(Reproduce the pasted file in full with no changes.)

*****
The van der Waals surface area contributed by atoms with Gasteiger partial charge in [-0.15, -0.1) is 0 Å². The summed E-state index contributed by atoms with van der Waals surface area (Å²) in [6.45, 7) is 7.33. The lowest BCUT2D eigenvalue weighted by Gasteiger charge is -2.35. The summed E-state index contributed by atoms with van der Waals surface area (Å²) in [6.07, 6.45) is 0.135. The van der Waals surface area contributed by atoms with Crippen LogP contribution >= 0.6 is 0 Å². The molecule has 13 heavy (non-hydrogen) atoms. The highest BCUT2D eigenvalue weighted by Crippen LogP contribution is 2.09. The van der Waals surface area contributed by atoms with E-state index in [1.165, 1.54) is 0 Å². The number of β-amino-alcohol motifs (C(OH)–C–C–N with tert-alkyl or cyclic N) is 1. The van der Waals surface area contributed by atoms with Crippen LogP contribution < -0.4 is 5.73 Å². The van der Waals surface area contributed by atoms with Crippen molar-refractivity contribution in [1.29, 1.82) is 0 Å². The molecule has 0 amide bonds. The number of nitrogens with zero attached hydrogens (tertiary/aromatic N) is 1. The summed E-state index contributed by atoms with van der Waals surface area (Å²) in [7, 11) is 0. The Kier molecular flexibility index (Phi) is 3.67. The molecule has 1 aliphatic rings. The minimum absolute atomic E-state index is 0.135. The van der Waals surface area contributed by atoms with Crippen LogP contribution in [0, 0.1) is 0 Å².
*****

The van der Waals surface area contributed by atoms with Gasteiger partial charge in [-0.15, -0.1) is 0 Å². The summed E-state index contributed by atoms with van der Waals surface area (Å²) in [6.45, 7) is 7.33. The lowest BCUT2D eigenvalue weighted by Gasteiger charge is -2.35. The summed E-state index contributed by atoms with van der Waals surface area (Å²) in [6.07, 6.45) is 0.135. The van der Waals surface area contributed by atoms with Crippen LogP contribution >= 0.6 is 0 Å². The molecule has 13 heavy (non-hydrogen) atoms. The highest BCUT2D eigenvalue weighted by Crippen LogP contribution is 2.09. The van der Waals surface area contributed by atoms with E-state index in [1.165, 1.54) is 0 Å². The number of β-amino-alcohol motifs (C(OH)–C–C–N with tert-alkyl or cyclic N) is 1. The van der Waals surface area contributed by atoms with Crippen LogP contribution < -0.4 is 5.73 Å². The van der Waals surface area contributed by atoms with Crippen molar-refractivity contribution in [1.29, 1.82) is 0 Å². The molecule has 0 amide bonds. The number of nitrogens with zero attached hydrogens (tertiary/aromatic N) is 1. The summed E-state index contributed by atoms with van der Waals surface area (Å²) in [7, 11) is 0. The Kier molecular flexibility index (Phi) is 3.67. The molecule has 1 aliphatic rings. The minimum absolute atomic E-state index is 0.135. The van der Waals surface area contributed by atoms with Crippen LogP contribution in [0, 0.1) is 0 Å².